I don't know of an output utility for Oracle that is like the the bcp utlitity however just for you info there is an input utility.  The input utility is call sql*loader (sqlloadMost Oracle people do use the sqlplus option with some options set upon entry.  The options to set are

set head off
set linesize <XXXX> (row width)
set pagelength 0
set feedback off

unfortunately you will have to use queries and sql .... unless there is any scripts out there!

We Oracle people don't have to move data out of the database 'cos it is soooooo good!!! ;-)
jbiswasAuthor Commented:
I understand what you guys are saying, but that still does not answer my question. Dougier, I tried the options you gave here, but that still does not do what I want to do. It still pads the file with all spaces based on the linesize. Why does such a simple thing have to be made so difficult, beats me! I finally went to Access and just linked the table and saved the output to a .csv file. That certainly did it. I love your confidence in Oracle, but I hate to say it, the bcp command in both Sybase and MS SQL Server is a neat way to unload data. I'm sure there is some third party tool to do this easily, somebody must know. By the way Juan, thank you for your responses, and yes I do know about the SQL Loader for loading data.
Just a couple of idle suggestions (I won't classify these as an answer, 'cause they're more like general ideas how you might approach this).

There's a table_to_comma procedure supplied in the DBMS_UTILITY package (and that's as much as I know about it).  Might be worth looking at, although I don't know, for example, if you can specify the '~' as the delimiter.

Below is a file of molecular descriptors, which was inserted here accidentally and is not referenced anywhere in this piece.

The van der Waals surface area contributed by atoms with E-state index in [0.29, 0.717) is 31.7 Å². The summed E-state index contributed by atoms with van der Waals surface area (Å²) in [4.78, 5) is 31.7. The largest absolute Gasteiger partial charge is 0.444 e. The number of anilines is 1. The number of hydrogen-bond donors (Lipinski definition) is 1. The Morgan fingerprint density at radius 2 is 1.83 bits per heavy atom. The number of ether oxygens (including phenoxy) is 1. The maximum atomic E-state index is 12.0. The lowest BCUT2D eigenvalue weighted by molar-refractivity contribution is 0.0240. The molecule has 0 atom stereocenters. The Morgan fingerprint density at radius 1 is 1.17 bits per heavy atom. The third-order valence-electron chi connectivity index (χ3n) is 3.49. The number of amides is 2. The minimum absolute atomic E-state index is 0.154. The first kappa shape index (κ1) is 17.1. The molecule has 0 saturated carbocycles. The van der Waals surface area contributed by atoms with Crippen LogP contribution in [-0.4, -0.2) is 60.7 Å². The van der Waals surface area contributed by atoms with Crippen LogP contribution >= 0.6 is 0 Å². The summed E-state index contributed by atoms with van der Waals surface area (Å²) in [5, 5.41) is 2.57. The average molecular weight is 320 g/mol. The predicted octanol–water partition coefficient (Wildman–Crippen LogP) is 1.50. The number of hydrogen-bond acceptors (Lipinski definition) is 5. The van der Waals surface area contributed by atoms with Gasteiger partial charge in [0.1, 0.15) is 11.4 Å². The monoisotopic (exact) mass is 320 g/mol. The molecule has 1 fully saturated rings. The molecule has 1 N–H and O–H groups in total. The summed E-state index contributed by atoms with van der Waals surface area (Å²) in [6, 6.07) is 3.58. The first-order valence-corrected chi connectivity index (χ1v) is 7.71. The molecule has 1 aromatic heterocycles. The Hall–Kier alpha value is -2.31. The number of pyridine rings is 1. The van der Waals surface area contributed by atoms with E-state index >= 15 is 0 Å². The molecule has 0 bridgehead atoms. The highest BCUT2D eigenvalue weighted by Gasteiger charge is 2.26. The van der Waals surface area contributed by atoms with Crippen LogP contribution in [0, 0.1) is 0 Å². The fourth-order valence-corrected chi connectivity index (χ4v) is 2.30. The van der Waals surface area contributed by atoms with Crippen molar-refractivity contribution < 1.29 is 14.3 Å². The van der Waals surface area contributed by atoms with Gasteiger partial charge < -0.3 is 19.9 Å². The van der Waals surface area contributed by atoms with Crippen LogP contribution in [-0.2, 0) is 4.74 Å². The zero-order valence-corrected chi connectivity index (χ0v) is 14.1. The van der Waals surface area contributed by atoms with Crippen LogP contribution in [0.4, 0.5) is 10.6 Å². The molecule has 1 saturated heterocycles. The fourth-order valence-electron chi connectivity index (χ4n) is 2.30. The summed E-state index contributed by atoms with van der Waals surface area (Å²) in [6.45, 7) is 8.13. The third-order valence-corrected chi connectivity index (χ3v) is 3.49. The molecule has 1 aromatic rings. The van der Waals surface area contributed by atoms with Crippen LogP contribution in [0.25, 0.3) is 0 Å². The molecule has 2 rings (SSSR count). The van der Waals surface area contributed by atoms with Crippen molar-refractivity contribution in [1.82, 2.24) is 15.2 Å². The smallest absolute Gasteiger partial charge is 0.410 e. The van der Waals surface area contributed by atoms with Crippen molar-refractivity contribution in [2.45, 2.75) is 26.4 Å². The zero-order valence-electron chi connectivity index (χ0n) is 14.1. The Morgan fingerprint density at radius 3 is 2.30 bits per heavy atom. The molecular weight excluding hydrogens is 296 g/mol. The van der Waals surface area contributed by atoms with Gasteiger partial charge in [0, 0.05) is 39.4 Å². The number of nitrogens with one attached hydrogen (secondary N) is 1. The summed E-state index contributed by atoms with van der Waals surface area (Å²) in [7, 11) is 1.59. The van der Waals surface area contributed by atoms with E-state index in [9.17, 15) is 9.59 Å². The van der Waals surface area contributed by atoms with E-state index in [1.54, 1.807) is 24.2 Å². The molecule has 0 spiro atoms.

Building on previous suggestions, you might consider creating a SQL-to-create-SQL utility that, given a table name as input, uses the data dictionary to build the proper SQL*Plus script to create the file...  Don't think of it as manually dealing with 84 columns, but as dealing with however many data types you need to support, and having SQL do the work.  It's a very powerful approach, and if you're interested I could point you toward some samples.  To get an idea what I'm driving at, see http://www.moug.org/Migr_scr.htm
Of course if you had a couple of hours to spare, and you know forms 4.5, I'm sure there should be a way of dynamically building your query and using TEXT_IO create your file.
It might be worth the effort if you need to do this a lot.

jbiswasAuthor Commented: